Willi Fels

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Willi Fels CMG (17 April 1858 – 29 June 1946) was a New Zealand merchant, collector and philanthropist.


Fels was born in Halle an der Weser, Germany on 17 April 1858. Fels had a keen interest in history and classics, but rather than going to university he became manager of the family's woollen mill near Paderborn.[1]

Fels was visited by his uncle, Bendix Hallenstein, in 1881, and married Sara, one of Hallenstein's daughters in the same year. Willi and Sara had three daughters Helene, Emily and Kate; and one son Harold who was killed in World War I.[2]

Hallenstein had become prominent in the New Zealand city of Dunedin as a merchant in the years immediately following the 1862 Central Otago Gold Rush, and in 1888 the Fels moved to Dunedin to join Hallenstein's family business, Hallenstein Brothers. Fels eventually became managing director of this firm and the connected Drapery and General Importing Company.[1]

Fels was an avid collector, and his journeys through the young colony on business afforded him the opportunity to collect Māori and Polynesian art and artefacts. He also collected ethnological art and artefacts from southern and eastern Asia (such as Ukiyo-e[3]), and many classical artefacts and historical literature.

After the death of Fels' only son Harold (1891-1917) who was killed in action in France in World War I, Fels decided to bequeath his collection to the Otago Museum, and also began a fund which greatly increased the museum's collections. In 1930, a new wing, the Fels Wing, was added to the museum.[4] Total additions to the museum's collection by Fels, either during his lifetime or through his will, totalled over 70,000 pieces and funds of some £25,000.[1] Many of his most valuable books were also donated to the University of Otago's library. These included many first editions, illuminated manuscripts, and other rare works. The university also benefitted from Fels' endowment of a lectureship in ethnology during the 1920s.[4]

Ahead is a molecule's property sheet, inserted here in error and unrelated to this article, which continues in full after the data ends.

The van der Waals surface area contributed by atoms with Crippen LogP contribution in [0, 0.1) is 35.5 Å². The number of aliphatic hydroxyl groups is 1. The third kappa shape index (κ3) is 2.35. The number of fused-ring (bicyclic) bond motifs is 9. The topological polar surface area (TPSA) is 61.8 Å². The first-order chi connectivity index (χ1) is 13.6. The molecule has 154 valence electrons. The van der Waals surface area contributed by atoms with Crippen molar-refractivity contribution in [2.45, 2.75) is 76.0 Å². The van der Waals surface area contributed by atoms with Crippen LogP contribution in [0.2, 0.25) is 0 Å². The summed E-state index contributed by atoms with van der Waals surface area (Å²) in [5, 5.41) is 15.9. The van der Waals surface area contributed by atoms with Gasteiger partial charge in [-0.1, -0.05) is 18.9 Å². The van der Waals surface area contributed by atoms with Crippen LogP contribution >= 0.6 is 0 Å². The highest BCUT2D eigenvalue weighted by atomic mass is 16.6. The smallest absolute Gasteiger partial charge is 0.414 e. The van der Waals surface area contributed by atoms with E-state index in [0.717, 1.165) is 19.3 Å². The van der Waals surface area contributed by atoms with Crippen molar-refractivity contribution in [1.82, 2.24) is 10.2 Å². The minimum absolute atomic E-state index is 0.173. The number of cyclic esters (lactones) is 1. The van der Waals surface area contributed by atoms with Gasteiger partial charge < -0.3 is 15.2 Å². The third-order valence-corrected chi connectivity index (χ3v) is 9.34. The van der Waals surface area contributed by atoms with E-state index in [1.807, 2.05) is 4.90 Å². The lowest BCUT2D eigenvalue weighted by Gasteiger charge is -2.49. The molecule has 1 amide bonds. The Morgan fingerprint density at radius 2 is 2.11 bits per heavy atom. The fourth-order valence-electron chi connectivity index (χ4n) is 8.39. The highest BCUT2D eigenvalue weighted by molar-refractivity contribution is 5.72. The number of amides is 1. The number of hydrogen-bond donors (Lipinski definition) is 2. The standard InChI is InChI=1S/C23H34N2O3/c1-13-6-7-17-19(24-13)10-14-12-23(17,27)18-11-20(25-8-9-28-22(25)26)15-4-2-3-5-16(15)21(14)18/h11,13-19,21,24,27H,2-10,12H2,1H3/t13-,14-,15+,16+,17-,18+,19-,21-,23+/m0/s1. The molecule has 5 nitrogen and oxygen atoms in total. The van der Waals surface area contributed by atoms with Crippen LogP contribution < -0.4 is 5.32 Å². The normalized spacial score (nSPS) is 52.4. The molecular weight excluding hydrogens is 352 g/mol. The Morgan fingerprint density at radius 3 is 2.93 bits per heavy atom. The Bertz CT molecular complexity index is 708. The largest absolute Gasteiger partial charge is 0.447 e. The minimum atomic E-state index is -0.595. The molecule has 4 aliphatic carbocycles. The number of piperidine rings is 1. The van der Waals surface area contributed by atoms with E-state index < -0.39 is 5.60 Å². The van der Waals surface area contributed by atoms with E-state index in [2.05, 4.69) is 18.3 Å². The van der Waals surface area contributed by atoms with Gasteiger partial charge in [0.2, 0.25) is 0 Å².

In 1935, Fels was awarded the King George V Silver Jubilee Medal.[5] He was appointed a Companion of the Order of St Michael and St George for services to ethnology in New Zealand in the 1936 New Year Honours.[6] He died at his residence in Dunedin in 1946 and his ashes were interred at the Southern Cemetery in a plot with Bendix Hallenstein.[7]

Fels' family were prominent in the arts and culture of southern New Zealand for many years, his cousins, the De Beers (including Esmond Samuel de Beer), and grandson Charles Brasch also making a permanent mark on the country's cultural life.


  1. ^ a b c Anson, Dimitri. "Willi Fels". Dictionary of New Zealand Biography. Ministry for Culture and Heritage. Retrieved 1 December 2011. 
  2. ^ Brasch, Charles (2017). Journals 1945-1957 (Volume 2). Dunedin: Otago University Press. p. 21. 
  3. ^ Bell, David (June 2008). "Ukiyo-e in New Zealand" (PDF). New Zealand Journal of Asian Studies. 10 (1): 32. Retrieved 18 June 2015. 
  4. ^ a b Morrell, W.P. (1969) The University of Otago: A centennial history. Dunedin: Otago University Press. pp 141–142.
  5. ^ "Official jubilee medals". Evening Post. 6 May 1935. p. 4. Retrieved 2 July 2013. 
  6. ^ "No. 34238". The London Gazette (Supplement). 1 January 1936. p. 5. 
  7. ^ Willi Fels. Dunedin City Council cemetery database. Retrieved 12 July 2013.